— Charlie Cook: ‘Democrats’ infrastructure spending could come at a high political cost.’ Charlie Cook, editor and publisher of the Cook Political Report, writes: “There is an idiom about “whistling past the graveyard”—that is, dismissing the potentially dire circumstances at hand. Congressional Democrats are doing just that, with majorities so narrow as to be almost invisible to the naked eye. With a 5-seat edge in the House and a 50-50 tie in the Senate, Democrats are ignoring the economic risk of enacting the spending package that President Biden will be proposing in his address to Congress Wednesday night, and what the scale of his proposal could mean in the midterms. Biden is in jeopardy of becoming the fifth consecutive president to lose both House and Senate majorities, either in a single midterm election like Bill Clinton (1994) and George W. Bush (2006), or over the course of the presidency like Barack Obama (2010 and 2014) and Donald Trump (2018 and 2020). The biggest difference is that Biden and Democrats have smaller margins today than any of his four predecessors did when they lost those majorities.”


— DSCC targets four Senate states in new ads. Bloomberg reports (link) the Democratic Senatorial Campaign Committee is targeting Sens. Ron Johnson (R-Wis.) and Marco Rubio (R-Fla.), and on the GOP-held open seats in North Carolina and Pennsylvania, “in ads criticizing Republicans for not backing President Joe Biden’s efforts to boost the economy and vaccinate Americans against the coronavirus.”


— If you still think President Biden is a centrist Democrat, consider this quote from AOC: "I do think that the Biden administration and President Biden have exceeded expectations that progressives (far left Democrats) had," Democratic Representative Alexandria Ocasio-Cortez (D-N.Y.) said recently. "I'll be frank, I think a lot of us expected a lot more conservative administration."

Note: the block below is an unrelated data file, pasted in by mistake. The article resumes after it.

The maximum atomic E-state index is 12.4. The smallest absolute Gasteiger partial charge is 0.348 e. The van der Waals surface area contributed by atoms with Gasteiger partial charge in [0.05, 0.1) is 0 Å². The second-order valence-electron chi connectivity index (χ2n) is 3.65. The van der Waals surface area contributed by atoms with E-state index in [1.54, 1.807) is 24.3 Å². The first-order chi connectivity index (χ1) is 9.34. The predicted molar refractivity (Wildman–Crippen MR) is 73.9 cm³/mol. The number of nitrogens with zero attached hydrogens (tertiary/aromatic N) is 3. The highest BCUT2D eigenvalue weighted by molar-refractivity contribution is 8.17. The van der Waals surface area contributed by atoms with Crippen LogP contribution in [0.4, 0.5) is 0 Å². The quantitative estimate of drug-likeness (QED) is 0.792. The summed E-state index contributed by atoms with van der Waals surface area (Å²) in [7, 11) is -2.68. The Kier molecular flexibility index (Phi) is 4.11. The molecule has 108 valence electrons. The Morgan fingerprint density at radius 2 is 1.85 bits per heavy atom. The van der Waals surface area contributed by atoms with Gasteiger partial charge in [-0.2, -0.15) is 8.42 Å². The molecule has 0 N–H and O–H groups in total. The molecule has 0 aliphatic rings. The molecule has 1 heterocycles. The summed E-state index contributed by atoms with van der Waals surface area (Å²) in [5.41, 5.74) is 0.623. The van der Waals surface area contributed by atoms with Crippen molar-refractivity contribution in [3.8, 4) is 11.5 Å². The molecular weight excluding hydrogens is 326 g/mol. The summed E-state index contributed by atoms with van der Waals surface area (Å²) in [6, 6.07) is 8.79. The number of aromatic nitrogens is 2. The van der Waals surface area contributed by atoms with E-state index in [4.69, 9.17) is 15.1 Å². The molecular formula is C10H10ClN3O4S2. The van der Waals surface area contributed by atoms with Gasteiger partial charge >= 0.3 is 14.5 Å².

— Tragedy in Israel. At least 44 people are dead, including some children, following a stampede at a religious gathering at Mount Meron in northern Israel — one of the country’s worst peacetime disasters. It’s not yet clear what caused the crush, with initial reports referencing a grandstand collapse and a resulting stampede. At least 150 people remain in critical condition following the incident.


— Supreme Court opened a door that could let thousands of noncitizens avoid deportation, ruling that federal agencies failed to properly notify individuals about the time and place of removal proceedings. Link to details via Reuters.


— Court gives EPA a chlorpyrifos 60-day deadline. After chastising the EPA for "13 years of interminable delay," the federal appeals court in San Francisco on Thursday set a 60-day deadline for the agency to either ban agricultural use of the pesticide chlorpyrifos or set newer and safer exposure levels for the chemical. The dissenter in the 2-1 decision said the short time frame "virtually guarantees" a ban.


— World's longest pedestrian suspension bridge opens in Portugal. The crossing is not for the faint-hearted. Held up by steel cables and two massive towers on each side, the bridge wobbles a little with every step.